Earlier this week Spicer-Hart boss Paul Smith added his name to those in the industry who believe that property prices have topped with transactions falling in recent months across the UK.
Many will see similarities between these claims and those made in 2007 by housing commentators, but homeowners and investors would be well-advised to understand that a reduction in growth does not equate to a property market in free-fall. Housing prices vary widely across the UK, and whilst the national trend might indicate a slow-down, regions will all perform differently. Savills 5-year report continues to see the South West as one of the strongest performing regions across the country, suggesting price rises of 19.9% over the course of the next 5 years – only the South-East and East of England are predicted to rise at a faster rate.
As always, predicting property prices is an uncertain and constantly evolving science. It is true to say that Land Registry sold price data for Plymouth has seen a steady year-on-year reduction in house price inflation from a peak of 5.8% in August 2014 to 0.2% for the last results published in March this year.
HMRC data published earlier this month showed a reduction in completed sales between March-April of this year of 45.2%. The impact of the reduced number of sales transactions is largely a consequence of the inflated pre-SDLT rush to buy, and there is likely to be a hangover from this until at least after the EU referendum and possibly beyond. As a consequence, we predict a slight reduction in sales prices in Plymouth through into Q3 of this year.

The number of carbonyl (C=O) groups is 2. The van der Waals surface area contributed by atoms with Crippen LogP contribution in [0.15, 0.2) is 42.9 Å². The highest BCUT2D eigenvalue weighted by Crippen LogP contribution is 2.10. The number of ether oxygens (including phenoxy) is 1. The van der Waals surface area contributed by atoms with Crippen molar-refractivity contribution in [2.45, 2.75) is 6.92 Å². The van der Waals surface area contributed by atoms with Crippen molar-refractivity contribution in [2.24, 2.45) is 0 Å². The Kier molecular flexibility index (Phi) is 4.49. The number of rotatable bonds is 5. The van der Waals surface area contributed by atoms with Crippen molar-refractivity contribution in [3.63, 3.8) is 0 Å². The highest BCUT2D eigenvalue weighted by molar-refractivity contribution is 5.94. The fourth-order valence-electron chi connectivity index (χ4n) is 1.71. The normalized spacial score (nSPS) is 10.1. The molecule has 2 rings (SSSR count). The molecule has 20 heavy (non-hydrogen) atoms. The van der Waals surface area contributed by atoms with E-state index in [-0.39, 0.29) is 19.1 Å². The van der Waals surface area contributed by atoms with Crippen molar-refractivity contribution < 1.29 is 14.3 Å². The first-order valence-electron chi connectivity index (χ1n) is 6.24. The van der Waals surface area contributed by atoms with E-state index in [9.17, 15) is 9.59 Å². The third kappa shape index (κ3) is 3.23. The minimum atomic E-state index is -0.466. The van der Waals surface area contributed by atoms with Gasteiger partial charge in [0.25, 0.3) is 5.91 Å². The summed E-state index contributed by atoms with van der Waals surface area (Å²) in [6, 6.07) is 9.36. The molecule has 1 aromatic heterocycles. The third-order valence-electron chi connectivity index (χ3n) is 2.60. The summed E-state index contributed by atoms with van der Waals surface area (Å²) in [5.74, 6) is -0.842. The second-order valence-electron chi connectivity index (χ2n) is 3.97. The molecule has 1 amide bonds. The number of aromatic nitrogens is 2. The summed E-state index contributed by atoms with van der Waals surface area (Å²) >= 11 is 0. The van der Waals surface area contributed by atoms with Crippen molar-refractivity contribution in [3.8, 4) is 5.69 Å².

So, what does that mean for homeowners and investors in Plymouth?..... Well, vendors may need to be slightly more conservative in their asking prices. Those agents that routinely price on the assumption of continued growth are likely to be left with large numbers of unsold properties with price reductions to follow. Vendors would be well-advised to interrogate valuers to provide better evidence to support their pricing claims. The next six months will also provide ample opportunity for pro-active agents to prove their mettle and vendors should again ask how their chosen agent intends to actively market their property as opposed to merely listing it.
As always, slowing conditions present opportunities to investors who are willing to take advantage by shopping around, waiting for vendor expectations to realign and offering low on those properties that are failing to sell.
Landlords and homeowners wanting to discuss their property investments are welcome to visit our offices on Mutley Plain or visit our website.